Fancy yourself like Batman? Or not. But what if, like Bruce Wayne, you spent the entire night upside down? Is it possible? What would happen to your body? What is the best position to sleep in?

David Blaine hung upside down for almost 60 hours in a 2008 endurance stunt. Eight hours should be no problem for the average person then, right? Well, not exactly. It seems we’re not all David Blaine.

Take the poor soul who got stuck upside down in a cave in Utah. He was suspended for 28 hours. By the time he was found, it was too late. What happened to him?

He died of asphyxiation, which is the process of being deprived of oxygen. This is one of the risks of being upside down for too long.

And let’s get a couple of things clear before we continue, your head does not explode and your eyes don’t pop out if you hang upside down for a lengthy time. You also won’t drown from spit draining into your nose. But there are other frightening consequences.

What if you were only upside down for seven to eight hours, to get a full night’s rest? You put on your super warm pajamas, since blankets would just slip off, get onto your specially made inversion bed, strap in, drift off to sleep, and then what?

Well, there are several things that would happen as you slumber. With your head directly underneath your feet, the weight of gravity on your organs would soon begin to crush your delicate lungs.

Since they no longer have the room they need to expand, your body won’t be able to get enough oxygen. And while our bodies are great at making sure no blood collects in our feet when we are upright, we haven’t evolved this same ability with our brain.

If you slept upside down, your blood would quickly pool up in your brain, which can lead to a brain hemorrhage. That would be game over.

Though, you’d probably die from heart failure before your brain could hemorrhage. With your head below your heart, your heart would slow down and wouldn’t be able to effectively pump all the incoming blood.

Your blood pressure would become almost impossible to maintain and cause the failure of essential functions. So long sweet dreams.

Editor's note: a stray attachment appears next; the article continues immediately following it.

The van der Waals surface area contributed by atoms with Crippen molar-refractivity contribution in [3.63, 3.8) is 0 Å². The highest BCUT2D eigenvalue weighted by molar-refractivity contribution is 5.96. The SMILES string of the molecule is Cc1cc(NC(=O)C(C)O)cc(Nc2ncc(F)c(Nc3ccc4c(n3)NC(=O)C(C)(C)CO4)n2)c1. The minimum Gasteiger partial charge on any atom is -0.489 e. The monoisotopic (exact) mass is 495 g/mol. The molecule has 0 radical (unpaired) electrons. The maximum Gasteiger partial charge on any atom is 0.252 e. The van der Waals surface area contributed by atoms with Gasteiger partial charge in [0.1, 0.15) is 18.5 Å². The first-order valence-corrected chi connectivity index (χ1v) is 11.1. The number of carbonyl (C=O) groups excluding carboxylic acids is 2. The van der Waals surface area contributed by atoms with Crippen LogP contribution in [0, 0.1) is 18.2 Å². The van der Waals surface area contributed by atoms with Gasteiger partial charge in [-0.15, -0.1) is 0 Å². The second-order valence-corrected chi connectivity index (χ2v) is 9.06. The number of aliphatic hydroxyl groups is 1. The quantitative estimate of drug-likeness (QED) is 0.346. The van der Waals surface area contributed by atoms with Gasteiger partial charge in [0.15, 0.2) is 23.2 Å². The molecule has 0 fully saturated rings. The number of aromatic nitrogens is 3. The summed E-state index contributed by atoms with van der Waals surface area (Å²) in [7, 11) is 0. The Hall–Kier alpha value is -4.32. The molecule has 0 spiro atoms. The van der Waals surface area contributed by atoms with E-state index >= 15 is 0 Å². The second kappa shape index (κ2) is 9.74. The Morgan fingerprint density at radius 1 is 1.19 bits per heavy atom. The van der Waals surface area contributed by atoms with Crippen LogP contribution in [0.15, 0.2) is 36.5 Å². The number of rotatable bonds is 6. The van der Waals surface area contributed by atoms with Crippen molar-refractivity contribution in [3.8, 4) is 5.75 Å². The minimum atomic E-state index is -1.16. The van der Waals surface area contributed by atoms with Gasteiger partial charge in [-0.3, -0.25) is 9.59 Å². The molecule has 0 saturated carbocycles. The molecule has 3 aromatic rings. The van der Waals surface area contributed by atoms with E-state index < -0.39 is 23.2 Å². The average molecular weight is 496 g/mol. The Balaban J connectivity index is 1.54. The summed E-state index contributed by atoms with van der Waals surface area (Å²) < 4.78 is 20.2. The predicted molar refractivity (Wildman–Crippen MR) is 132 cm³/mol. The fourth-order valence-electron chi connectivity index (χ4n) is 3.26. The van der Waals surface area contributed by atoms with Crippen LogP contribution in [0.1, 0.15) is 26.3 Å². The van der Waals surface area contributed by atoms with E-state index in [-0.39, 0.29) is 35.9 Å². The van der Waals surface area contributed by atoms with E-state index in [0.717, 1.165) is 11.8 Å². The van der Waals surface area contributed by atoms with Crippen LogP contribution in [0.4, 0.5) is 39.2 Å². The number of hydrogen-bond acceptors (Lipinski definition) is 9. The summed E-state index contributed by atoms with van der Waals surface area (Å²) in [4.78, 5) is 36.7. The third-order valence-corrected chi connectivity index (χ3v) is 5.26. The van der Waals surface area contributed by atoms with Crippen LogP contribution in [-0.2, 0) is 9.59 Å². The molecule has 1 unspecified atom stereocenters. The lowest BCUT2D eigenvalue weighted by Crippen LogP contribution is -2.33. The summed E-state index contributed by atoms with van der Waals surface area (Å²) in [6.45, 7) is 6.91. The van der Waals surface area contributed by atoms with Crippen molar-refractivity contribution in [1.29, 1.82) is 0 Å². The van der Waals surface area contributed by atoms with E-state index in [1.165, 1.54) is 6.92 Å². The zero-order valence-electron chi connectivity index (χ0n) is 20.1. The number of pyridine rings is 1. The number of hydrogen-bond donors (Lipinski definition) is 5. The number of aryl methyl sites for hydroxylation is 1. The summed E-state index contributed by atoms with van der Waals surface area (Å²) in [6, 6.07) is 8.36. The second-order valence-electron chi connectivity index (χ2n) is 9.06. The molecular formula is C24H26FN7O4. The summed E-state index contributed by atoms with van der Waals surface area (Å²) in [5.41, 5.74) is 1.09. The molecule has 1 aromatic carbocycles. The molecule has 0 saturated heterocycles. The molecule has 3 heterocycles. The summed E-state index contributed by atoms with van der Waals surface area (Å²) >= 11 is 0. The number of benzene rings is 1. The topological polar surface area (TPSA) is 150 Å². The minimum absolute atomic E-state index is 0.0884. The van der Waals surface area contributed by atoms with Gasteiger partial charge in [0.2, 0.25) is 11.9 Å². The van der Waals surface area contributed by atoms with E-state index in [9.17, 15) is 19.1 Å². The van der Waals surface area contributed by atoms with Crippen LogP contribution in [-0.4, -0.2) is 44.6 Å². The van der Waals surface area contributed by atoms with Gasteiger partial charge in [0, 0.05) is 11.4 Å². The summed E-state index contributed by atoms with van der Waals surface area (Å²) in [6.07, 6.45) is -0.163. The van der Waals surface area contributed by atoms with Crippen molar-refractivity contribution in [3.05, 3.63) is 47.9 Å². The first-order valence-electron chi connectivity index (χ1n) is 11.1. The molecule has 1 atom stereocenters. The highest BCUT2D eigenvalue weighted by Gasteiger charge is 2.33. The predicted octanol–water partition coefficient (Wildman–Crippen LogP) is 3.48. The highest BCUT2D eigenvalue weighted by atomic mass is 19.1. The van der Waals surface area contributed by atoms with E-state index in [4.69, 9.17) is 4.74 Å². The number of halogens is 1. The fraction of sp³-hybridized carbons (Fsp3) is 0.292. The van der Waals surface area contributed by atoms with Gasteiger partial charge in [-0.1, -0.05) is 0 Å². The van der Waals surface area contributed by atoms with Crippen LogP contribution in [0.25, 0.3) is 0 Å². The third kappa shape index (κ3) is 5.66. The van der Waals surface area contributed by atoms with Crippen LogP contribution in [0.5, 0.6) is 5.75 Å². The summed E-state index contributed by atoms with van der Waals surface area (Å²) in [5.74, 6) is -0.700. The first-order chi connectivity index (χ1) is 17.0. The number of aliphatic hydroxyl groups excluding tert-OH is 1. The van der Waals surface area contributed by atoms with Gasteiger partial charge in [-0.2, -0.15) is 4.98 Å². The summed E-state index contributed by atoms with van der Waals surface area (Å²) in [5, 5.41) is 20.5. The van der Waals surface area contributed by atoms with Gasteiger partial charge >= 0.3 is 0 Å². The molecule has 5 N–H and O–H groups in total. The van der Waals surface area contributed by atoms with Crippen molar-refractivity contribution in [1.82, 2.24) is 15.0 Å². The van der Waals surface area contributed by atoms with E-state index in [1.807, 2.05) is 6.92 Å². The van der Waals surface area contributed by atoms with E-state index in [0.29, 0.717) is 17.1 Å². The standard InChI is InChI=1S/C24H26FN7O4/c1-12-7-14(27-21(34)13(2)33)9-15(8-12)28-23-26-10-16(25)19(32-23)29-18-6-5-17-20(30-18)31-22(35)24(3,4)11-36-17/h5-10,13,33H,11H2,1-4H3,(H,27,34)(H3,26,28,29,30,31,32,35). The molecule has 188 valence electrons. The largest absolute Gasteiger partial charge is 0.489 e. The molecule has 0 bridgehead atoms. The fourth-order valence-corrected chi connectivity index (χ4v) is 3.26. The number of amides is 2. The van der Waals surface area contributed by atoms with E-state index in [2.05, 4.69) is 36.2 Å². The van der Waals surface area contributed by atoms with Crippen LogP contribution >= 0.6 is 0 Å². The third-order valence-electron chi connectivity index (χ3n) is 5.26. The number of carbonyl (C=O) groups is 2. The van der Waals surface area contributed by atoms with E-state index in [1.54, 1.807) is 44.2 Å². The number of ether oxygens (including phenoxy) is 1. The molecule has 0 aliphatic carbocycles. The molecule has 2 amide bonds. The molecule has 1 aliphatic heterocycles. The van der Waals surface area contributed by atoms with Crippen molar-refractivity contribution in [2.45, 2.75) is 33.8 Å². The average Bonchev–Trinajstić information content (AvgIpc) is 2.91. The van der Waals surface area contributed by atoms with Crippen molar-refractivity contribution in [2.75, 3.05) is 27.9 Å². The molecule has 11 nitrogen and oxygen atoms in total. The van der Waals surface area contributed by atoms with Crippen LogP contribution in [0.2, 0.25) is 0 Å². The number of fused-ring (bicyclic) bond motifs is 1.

It’s pretty clear that we’re not meant to be upside down for long periods of time. But what about for a reduced amount?

Inversion therapy is the practice of being upside down for short stints of time. And that’s short as in 30 seconds to two minutes.

This has multiple health benefits. It helps with blood circulation and can lower your resting heart rate. It’s also amazing for your back by increasing spinal cord flexibility and maintaining the natural curve of your neck.

If you have a robust inversion practice, you could eventually hang upside down for 20 minutes safely. But not all night.

If we can’t catch a few z’s this way, why can other mammals? Simply put, their bodies are built for it. The most famous inverted sleeper, the bat, evolved the ability to sleep upside down because it makes them less visible to predators.

It also allows them to get in the air quickly. Their wings aren’t strong enough to lift them into flight from a static, upright position. But dropping from upside down, no problem. Just ask Batman.

They also don’t face the same issues that humans do, since gravity doesn’t affect their circulation. If snoozing upside down is out, what is the best position?

It really depends on your body. While sleeping on your back is generally considered the best position because it puts your spine in a neutral position, it is not good for people who suffer from sleep apnea.

We sleep for about one-third of our lives and it’s an important factor in our overall health. It’s believed sleep helps with stress management, metabolism, brain function, and mood. And, I don’t know about you, but I feel pretty awful when I don’t get enough of it.

While sleep is still somewhat a mystery, one thing we know sleep does is increase plasticity. Plasticity is the brain’s ability to reorganize itself and is vitally important for memory and learning. So what would happen if you just stopped sleeping?

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